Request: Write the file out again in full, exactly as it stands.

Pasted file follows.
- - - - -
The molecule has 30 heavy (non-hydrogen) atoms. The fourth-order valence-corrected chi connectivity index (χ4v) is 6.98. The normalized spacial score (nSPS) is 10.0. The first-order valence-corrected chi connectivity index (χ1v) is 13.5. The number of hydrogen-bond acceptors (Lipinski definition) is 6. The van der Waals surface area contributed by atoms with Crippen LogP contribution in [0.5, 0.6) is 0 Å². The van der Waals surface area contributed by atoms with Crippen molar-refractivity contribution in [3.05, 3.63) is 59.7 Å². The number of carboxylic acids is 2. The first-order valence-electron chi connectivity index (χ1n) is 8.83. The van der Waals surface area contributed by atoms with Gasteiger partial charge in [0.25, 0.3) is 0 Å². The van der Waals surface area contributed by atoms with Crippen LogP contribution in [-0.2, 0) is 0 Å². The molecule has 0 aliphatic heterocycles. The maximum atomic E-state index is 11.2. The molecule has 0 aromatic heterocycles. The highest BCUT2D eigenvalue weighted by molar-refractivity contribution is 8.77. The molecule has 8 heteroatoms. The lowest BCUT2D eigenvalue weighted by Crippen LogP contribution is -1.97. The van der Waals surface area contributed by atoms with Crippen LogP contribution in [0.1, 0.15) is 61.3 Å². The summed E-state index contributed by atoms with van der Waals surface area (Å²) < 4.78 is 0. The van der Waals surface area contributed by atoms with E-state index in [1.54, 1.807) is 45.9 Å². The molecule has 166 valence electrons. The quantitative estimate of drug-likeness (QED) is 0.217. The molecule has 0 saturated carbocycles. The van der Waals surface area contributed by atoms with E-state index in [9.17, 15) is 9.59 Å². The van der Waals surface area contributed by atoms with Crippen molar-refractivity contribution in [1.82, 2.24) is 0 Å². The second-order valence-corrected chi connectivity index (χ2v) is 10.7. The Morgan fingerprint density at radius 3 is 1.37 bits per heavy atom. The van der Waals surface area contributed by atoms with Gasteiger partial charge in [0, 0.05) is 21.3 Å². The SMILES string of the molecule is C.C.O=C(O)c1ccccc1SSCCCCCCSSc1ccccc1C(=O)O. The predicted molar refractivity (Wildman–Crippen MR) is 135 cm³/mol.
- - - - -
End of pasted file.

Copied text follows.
The molecule has 30 heavy (non-hydrogen) atoms. The fourth-order valence-corrected chi connectivity index (χ4v) is 6.98. The normalized spacial score (nSPS) is 10.0. The first-order valence-corrected chi connectivity index (χ1v) is 13.5. The number of hydrogen-bond acceptors (Lipinski definition) is 6. The van der Waals surface area contributed by atoms with Crippen LogP contribution in [0.5, 0.6) is 0 Å². The van der Waals surface area contributed by atoms with Crippen molar-refractivity contribution in [3.05, 3.63) is 59.7 Å². The number of carboxylic acids is 2. The first-order valence-electron chi connectivity index (χ1n) is 8.83. The van der Waals surface area contributed by atoms with Gasteiger partial charge in [0.25, 0.3) is 0 Å². The van der Waals surface area contributed by atoms with Crippen LogP contribution in [-0.2, 0) is 0 Å². The molecule has 0 aliphatic heterocycles. The maximum atomic E-state index is 11.2. The molecule has 0 aromatic heterocycles. The highest BCUT2D eigenvalue weighted by molar-refractivity contribution is 8.77. The molecule has 8 heteroatoms. The lowest BCUT2D eigenvalue weighted by Crippen LogP contribution is -1.97. The van der Waals surface area contributed by atoms with Crippen LogP contribution in [0.1, 0.15) is 61.3 Å². The summed E-state index contributed by atoms with van der Waals surface area (Å²) < 4.78 is 0. The van der Waals surface area contributed by atoms with E-state index in [1.54, 1.807) is 45.9 Å². The molecule has 166 valence electrons. The quantitative estimate of drug-likeness (QED) is 0.217. The molecule has 0 saturated carbocycles. The van der Waals surface area contributed by atoms with E-state index in [9.17, 15) is 9.59 Å². The van der Waals surface area contributed by atoms with Crippen molar-refractivity contribution in [1.82, 2.24) is 0 Å². The second-order valence-corrected chi connectivity index (χ2v) is 10.7. The Morgan fingerprint density at radius 3 is 1.37 bits per heavy atom. The van der Waals surface area contributed by atoms with Gasteiger partial charge in [0, 0.05) is 21.3 Å². The SMILES string of the molecule is C.C.O=C(O)c1ccccc1SSCCCCCCSSc1ccccc1C(=O)O. The predicted molar refractivity (Wildman–Crippen MR) is 135 cm³/mol.